The National Environmental Management Plan for PFAS (per-and poly-fluoroalkyl substances) has been released, setting out what the regulators view as suitable practices regarding how contamination and waste from these long-lasting chemicals should be treated.
PFAS are manufactured chemicals that make products heat resistant, non-stick, water repellent, and weather and stain resistant.
Environment Protection Authority Victoria’s Executive Director Assessments, Tim Eaton, said PFAS chemicals have been used for decades in a range of products, including pesticides, stain repellents and fire-fighting foams.
“PFAS compounds have had a wide range of uses because they resist heat, chemical and biological degradation, and are very stable,” Mr Eaton said.
“There is now growing concern worldwide about the effects of PFAS on our health and on animals and plants, because of that chemical stability and the fact that they easily enter the environment, moving into soil, creeks, rivers and lakes. We know there are sites with PFAS contamination, so we are working collectively to manage them.”
In April 2017, government and environment agency staff met with national and international environmental regulation experts at a PFAS Summit in Melbourne convened by the Heads of all Australian EPAs. Regulatory experts shared the latest information about PFAS contamination, where it occurs and its possible impacts, and talked about the steps being taken to manage the chemicals. There was agreement that a collaborative, national approach to PFAS regulation is the best way forward.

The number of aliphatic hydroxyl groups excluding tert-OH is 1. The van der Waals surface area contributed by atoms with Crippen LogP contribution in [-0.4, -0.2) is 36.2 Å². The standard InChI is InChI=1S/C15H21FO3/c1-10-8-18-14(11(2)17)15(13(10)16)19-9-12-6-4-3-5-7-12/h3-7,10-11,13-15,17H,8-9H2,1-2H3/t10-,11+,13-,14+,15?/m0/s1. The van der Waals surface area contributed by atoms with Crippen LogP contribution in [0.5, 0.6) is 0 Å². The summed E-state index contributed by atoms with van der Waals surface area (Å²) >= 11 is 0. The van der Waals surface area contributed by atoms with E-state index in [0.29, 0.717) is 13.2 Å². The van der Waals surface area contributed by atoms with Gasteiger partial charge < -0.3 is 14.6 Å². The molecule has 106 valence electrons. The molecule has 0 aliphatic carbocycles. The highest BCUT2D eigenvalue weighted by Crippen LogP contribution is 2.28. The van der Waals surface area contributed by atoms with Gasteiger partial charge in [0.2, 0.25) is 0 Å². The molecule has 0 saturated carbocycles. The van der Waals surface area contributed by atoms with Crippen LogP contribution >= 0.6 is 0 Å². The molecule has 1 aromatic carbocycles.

The PFAS Summit led to the creation of a PFAS National Environmental Management Plan that describes PFAS compounds and their impacts, how to deal with and clean up contaminated sites, how best to treat contaminated soil and waste, and methods for safely destroying the chemicals. Prior to the development of the Plan, communities affected by PFAS and practitioners seeking to deal with contamination had no consistent guidance or direction from regulators.
“The plan is a reference document to inform practitioners and provide national consistency in the investigation and management of PFAS contamination and waste management,” Mr Eaton said.
The Heads of EPAs across Australia and New Zealand developed the PFAS National Environmental Management Plan.